Warehouse Optimization in a Pandemic

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Article by Fabio Tiviti, Vice President, ASEAN, Infor

It’s been suggested by many experts that the current pandemic has driven accelerated technology adoption across numerous industries. Undoubtedly, some businesses were caught off guard when COVID-19 brought about substantial disruption, from higher volumes of e-commerce, a skeleton workforce in some areas, and intermittent shutdowns. Whether for distributors of professional trade and industrial products, or safety and medical supplies, this means optimizing warehouse operations. But just what, exactly, does this mean?

Critical factors
One of the most critical points for distributors to consider is that all activities which take place within the warehouse have a direct impact on their relationship with customers.
The challenge here is that the goals, and indeed the goalposts, are seemingly constantly changing. The pandemic has brought a number of simultaneous challenges to warehouse operations. The most obvious is that the pandemic has made for workforce inconsistency, as team members deal with illness, quarantine, or childcare demands, putting pressure on teams and impeding productivity.

Another is that growth in e-commerce is outpacing even the most bullish of prior estimates, with customers having established high standards for an omni-channel experience. In 2021, if you don’t have an omni-channel fulfilment strategy, you risk losing out on a lot of business, therefore having a warehouse which can effectively fulfil many channels optimally, is key. This challenge is particularly pertinent as many warehouse management systems (WMS) out there are pretty old and simply don’t have the capacity to provide this optimized fulfilment.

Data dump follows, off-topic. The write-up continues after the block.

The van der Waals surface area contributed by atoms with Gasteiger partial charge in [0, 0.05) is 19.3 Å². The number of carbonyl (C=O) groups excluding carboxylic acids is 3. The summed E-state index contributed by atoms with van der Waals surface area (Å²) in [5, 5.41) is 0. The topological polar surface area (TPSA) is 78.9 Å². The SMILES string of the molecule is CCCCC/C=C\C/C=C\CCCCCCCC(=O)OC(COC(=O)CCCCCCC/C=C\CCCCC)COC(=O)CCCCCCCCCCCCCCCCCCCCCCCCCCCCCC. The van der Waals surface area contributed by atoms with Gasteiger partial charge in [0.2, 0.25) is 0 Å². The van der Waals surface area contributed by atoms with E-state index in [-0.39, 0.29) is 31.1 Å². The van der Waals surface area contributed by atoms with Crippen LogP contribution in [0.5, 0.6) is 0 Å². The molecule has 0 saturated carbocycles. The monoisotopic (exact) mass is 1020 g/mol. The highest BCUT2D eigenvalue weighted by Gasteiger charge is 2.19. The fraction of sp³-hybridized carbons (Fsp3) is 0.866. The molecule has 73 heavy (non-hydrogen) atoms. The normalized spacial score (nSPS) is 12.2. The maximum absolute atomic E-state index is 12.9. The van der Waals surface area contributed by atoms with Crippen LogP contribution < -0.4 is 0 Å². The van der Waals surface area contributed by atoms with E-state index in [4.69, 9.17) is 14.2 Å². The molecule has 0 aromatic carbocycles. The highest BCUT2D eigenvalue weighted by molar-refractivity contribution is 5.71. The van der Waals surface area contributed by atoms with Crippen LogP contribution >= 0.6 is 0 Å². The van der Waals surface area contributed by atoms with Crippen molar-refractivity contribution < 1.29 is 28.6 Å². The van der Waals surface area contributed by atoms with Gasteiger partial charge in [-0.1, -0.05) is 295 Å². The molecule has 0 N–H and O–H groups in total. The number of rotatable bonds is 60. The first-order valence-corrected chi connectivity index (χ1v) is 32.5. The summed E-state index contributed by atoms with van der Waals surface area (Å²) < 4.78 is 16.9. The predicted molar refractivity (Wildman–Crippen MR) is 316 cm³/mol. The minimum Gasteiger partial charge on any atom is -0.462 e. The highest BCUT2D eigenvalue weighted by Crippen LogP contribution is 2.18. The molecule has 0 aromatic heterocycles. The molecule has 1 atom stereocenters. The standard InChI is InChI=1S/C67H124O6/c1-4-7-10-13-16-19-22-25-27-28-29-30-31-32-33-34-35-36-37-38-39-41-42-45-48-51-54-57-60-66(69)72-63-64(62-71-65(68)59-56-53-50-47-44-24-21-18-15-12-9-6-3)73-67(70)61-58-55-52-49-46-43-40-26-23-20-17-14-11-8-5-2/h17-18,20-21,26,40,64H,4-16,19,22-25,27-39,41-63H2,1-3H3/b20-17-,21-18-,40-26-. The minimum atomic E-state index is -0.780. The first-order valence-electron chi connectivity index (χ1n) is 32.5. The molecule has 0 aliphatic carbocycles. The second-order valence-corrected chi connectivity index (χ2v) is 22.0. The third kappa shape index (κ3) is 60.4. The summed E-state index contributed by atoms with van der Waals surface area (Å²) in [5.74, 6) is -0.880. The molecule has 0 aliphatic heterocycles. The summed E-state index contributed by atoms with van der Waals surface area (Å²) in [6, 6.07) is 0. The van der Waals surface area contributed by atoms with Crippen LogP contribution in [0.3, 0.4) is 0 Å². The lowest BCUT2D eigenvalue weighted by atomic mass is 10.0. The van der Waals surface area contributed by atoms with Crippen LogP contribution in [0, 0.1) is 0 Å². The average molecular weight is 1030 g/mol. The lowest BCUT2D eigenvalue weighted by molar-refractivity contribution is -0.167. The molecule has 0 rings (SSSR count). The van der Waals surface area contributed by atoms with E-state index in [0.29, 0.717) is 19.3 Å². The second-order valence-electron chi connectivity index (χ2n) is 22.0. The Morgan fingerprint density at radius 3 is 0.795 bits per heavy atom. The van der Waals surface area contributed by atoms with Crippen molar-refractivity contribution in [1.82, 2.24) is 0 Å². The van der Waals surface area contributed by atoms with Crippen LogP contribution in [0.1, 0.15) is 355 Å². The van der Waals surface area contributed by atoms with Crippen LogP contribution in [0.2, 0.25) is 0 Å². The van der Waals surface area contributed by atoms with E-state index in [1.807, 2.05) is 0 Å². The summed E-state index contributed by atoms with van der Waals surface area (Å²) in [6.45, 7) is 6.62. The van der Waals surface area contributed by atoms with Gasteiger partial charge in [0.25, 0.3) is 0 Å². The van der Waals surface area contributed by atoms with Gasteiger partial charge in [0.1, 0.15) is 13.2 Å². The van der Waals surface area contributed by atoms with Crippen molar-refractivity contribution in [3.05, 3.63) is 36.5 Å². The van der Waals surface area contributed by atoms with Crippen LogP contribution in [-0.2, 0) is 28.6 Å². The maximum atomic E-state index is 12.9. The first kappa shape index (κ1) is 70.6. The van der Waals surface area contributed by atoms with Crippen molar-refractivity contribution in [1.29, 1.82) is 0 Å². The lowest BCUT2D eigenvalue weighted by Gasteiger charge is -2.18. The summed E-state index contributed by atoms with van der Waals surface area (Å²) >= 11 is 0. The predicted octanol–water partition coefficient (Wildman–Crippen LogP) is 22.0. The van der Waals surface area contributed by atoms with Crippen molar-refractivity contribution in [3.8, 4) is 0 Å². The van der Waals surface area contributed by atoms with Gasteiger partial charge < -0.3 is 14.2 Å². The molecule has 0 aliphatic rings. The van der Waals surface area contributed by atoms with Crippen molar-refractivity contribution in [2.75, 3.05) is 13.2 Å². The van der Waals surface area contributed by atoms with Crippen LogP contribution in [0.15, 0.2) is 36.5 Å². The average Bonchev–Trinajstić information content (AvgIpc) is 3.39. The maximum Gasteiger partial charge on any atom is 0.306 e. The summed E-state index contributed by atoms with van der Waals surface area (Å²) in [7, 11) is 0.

A common misconception is that optimized fulfilment is just about getting the product out of the door on time. In fact, while this is of course crucial, optimized fulfilment is about adding value to fulfilment, despite the inability to offer face-to-face services. The ability to go above and beyond in the name of the customer experience requires the right digital foundation in place to facilitate these efforts effectively.

Cost Controls
This time of business disruption saw many distributors hunkering down and attempting to trim the fat off already extremely lean processes. If inventory is incrementally managed more effectively based on greater transparency across your organization, it can equate to huge amounts of savings.

A WMS system designed specifically to keep costs streamlined through intelligent inventory insights can help distributors have more confidence that they can meet their customer commitments without needing to buy and stock more than necessary. So, we look at warehouse operations as a way to control purchasing, and certainly control any lost inventory or inventory that’s walking out the door as a result of it not being managed or tracked properly.

The Value of Cloud
On-premise was once the accepted standard in wholesale distribution, but it’s no longer offering the flexibility and innovation needed in today’s business environments. Where cloud really shines is in managing increased throughput in the warehouse. Cloud provides the capability to quickly calculate the increased throughput, and then automatically add the additional computing power necessary for that increased throughput. The security, reliability and built-in disaster recovery all go without saying, but it’s the ability to handle this increased throughput automatically, at any given moment, which truly adds value.

Testament to this value is that those customers already using cloud solutions had a much easier time adapting to last year’s disruption, making the necessary adjustments as needed.

Added Considerations
Optimizing e-commerce isn’t as simple as streamlining pick-pack-ship. There are new variables that need to be considered, including what happens to the product once it leaves the dock, and many distributors have been caught off-guard by the number of returns they’ve needed to process.

As a consumer in the e-commerce world, they might buy something in three different sizes or three different colours, and then return two of the three. It is now evident that something similar is happening to wholesale distributors. Distributors must have a system that allows them to seamlessly accept that return and get it back on the shelf in an effective manner.

In achieving this, distributors are not only optimising their fulfilment, but designing a strategy for the digital economy which boosts performance and expands market share.